M. Tullius Cicero, Orations, The fourteen orations against Marcus Antonius (Philippics) (ed. C. D. Yonge), THE ELEVENTH ORATION OF M. T. CICERO AGAINST MARCUS ANTONIUS. CALLED ALSO THE ELEVENTH PHILIPPIC., chapter 12 (search)
us, proconsul, with their armies and treasures, as they have heretofore often assisted the generals of the Roman people, will do a thing which will be grateful to the senate and people of Rome; and that also, if the rest of the kings and tetrarchs and governors in those districts do the same, the senate and people of Rome will not be forgetful of their loyalty and kindness; and that Caius Pansa anRome will not be forgetful of their loyalty and kindness; and that Caius Pansa and Aulus Hirtius the consuls, one or both of them, as it seems good to them, as soon as they have reestablished the republic, shall at the earliest opportunity submit a motion to this order about the consular and praetorian provinces; and that, in the meantime, the provinces should continue to be governed by those officers by whom they are governed at present, until a successor be appointed to each
M. Tullius Cicero, Orations, The fourteen orations against Marcus Antonius (Philippics) (ed. C. D. Yonge), THE FIFTH ORATION OF M. T. CICERO AGAINST MARCUS ANTONIUS. OTHERWISE CALLED THE FIFTH PHILIPPIC., chapter 13 (search)
fathers, I give my vote that a resolution of the senate be passed a these words: “As Decimus Brutus, imperator, consul elect, is maintaining the province of Gaul in obedience to the senate and people of Rome; and as he has enlisted and collected in so short a time a very numerous army, being aided by the admirable zeal of the municipal towns and colonies of the province of Gaul, which has deserved and still doestuously, and greatly for the advantage of the republic. And that most excellent service done by Decimus Brutus to the republic, is and always will be, grateful to the senate and people of Rome. Therefore, the senate and the Roman people is of opinion that the exertions, and prudence, and virtue of Decimus Brutus, imperator and consul-elect, and the incredible zeal and unanimity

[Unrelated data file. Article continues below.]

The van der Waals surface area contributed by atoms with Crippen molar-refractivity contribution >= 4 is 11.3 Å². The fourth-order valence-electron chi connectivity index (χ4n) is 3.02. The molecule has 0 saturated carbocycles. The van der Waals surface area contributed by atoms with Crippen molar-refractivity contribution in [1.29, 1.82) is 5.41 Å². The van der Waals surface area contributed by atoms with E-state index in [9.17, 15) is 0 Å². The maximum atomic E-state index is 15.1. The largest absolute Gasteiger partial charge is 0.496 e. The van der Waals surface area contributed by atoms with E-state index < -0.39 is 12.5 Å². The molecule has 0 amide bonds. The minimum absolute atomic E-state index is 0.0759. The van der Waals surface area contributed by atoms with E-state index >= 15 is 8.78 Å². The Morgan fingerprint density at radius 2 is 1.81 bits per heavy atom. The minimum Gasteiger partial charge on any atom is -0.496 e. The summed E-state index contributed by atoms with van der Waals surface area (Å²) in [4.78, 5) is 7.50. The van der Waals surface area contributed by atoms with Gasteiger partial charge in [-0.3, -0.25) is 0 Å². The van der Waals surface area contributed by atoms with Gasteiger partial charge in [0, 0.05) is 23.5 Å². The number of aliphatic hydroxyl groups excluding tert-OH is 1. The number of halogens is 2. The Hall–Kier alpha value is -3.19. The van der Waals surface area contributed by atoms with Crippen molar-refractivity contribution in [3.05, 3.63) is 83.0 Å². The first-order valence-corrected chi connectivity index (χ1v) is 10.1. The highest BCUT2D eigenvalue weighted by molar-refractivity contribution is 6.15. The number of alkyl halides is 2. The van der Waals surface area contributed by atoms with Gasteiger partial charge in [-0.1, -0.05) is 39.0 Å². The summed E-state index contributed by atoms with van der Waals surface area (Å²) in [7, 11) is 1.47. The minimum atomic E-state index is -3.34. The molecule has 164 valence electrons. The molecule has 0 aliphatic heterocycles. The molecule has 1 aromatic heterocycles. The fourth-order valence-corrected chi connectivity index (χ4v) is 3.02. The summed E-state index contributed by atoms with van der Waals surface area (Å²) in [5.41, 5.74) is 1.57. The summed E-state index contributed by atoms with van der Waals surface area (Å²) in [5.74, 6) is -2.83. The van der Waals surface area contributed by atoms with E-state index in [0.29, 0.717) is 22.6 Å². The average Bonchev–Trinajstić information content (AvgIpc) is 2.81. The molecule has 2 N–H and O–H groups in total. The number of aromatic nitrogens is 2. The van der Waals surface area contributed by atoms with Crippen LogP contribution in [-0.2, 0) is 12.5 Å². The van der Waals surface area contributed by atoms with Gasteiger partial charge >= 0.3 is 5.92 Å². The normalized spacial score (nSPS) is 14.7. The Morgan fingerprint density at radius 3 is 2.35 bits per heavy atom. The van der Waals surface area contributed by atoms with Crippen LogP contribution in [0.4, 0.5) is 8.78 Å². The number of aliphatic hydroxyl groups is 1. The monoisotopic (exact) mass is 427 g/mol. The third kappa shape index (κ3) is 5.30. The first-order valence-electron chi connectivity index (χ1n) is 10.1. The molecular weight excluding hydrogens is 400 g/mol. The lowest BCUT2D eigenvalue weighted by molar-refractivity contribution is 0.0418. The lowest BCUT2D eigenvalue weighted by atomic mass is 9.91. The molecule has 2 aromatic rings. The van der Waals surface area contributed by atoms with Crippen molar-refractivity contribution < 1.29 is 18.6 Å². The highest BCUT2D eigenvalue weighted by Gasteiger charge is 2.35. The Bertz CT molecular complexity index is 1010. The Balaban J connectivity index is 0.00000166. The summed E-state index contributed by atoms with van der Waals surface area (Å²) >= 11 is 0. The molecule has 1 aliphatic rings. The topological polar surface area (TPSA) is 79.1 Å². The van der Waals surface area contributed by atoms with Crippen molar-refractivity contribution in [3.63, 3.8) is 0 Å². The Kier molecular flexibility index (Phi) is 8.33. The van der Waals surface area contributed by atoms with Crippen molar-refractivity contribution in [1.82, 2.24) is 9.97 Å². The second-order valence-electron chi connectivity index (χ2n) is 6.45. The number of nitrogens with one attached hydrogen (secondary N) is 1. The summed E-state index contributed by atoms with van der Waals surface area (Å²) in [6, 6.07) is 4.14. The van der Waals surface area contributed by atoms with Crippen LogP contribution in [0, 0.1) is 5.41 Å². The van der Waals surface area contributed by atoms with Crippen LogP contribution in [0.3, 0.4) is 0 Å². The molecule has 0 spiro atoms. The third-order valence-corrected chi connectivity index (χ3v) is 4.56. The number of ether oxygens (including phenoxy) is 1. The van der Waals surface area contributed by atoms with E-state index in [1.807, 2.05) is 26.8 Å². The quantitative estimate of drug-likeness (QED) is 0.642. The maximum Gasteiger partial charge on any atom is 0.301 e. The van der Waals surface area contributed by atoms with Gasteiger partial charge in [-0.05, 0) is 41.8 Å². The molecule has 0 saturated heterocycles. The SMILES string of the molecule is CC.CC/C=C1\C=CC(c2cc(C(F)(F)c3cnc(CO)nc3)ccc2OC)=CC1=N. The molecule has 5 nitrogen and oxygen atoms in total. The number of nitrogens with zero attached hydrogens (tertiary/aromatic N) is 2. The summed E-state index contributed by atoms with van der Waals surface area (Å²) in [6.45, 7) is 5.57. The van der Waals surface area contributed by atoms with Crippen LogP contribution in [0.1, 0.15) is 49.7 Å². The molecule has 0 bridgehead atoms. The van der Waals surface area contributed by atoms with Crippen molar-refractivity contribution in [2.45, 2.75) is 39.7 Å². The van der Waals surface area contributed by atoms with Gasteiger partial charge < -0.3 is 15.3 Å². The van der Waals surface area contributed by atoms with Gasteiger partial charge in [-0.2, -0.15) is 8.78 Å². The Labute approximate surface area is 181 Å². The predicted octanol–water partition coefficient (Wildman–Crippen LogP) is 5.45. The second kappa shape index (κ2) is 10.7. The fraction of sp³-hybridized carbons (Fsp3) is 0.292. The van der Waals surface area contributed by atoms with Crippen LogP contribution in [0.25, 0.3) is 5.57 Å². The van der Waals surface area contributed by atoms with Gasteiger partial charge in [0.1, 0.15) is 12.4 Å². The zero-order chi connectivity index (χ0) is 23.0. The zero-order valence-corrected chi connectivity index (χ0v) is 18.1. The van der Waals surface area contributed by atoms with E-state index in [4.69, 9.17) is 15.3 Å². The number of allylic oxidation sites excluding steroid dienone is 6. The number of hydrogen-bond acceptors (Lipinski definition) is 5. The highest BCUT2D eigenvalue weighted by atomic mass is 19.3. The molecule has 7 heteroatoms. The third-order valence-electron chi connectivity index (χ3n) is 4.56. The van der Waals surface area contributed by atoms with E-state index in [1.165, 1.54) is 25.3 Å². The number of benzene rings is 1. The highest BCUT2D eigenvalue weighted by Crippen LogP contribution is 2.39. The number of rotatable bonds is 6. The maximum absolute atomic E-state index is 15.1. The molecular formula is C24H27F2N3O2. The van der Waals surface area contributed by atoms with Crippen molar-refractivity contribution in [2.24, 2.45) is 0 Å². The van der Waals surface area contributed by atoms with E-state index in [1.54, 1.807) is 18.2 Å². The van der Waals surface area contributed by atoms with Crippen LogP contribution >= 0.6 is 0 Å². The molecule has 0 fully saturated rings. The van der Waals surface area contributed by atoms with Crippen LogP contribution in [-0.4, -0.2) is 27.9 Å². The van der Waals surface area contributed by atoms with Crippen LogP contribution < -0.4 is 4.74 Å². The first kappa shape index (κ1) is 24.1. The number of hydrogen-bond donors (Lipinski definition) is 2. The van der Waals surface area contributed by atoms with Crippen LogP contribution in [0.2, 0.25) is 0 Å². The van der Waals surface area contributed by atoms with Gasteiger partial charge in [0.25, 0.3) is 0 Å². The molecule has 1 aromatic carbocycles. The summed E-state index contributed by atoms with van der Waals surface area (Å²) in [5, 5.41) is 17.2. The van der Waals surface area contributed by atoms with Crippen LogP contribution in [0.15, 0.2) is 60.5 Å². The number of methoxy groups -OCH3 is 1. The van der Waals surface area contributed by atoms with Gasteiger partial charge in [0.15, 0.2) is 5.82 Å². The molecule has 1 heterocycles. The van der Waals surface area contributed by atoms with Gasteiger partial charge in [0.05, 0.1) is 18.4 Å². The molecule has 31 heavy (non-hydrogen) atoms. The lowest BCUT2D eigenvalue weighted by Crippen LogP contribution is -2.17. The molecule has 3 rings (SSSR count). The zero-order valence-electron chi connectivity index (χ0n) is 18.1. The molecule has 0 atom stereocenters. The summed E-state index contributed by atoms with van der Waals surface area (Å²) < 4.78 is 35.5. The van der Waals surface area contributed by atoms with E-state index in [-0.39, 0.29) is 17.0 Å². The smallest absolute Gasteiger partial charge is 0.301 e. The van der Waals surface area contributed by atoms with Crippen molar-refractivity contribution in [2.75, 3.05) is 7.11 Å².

M. Tullius Cicero, Orations, The fourteen orations against Marcus Antonius (Philippics) (ed. C. D. Yonge), THE THIRD PHILIPPIC, OR THIRD SPEECH OF M. T. CICERO AGAINST MARCUS ANTONIUS., chapter 15 (search)
d by Lucius Plancus, both imperators, and consuls elect, and also by the officers who are in command of provinces, shall continue to be held by them in accordance with the provisions of the Julian law, until each of these officers has a successor appointed by a resolution of the senate; and that they shall take care to maintain those provinces and armies in obedience to the senate and people of Rome, and as a defense to the republic. And since, by the exertions and valor and wisdom of Caius Caesar, and by the admirable unanimity of the veteran soldiers, who, obeying his authority, have been and are a protection to the republic, the Roman people has been defended, and is at this present time being defended, from the most serious dangers. And as the Martial legion has encamped at
M. Tullius Cicero, Orations, The fourteen orations against Marcus Antonius (Philippics) (ed. C. D. Yonge), THE FIFTH ORATION OF M. T. CICERO AGAINST MARCUS ANTONIUS. OTHERWISE CALLED THE FIFTH PHILIPPIC., chapter 15 (search)
e authority of this order and laid down his arms, and, in accordance with the perfect good-will of the senate and people of Rome, has been restored to the state by Marcus Lepidus, imperator, and Pontifex Maximus; the senate and people of Rome, in rRome, in return for the important and numerous services of Marcus Lepidus to the republic, declares that it places great hopes of future tranquillity and peace and concord, in his virtue, authority, and good fortune; and the senate and people of Rome will ever remember his servicesRome will ever remember his services to the republic; and it is decreed by the vote of this order, that a gilt equestrian statue be erected to him in the Rostra, or in whatever other place in the forum he pleases.” And this honor, O conscript fathers, appears to me a very great one, in the first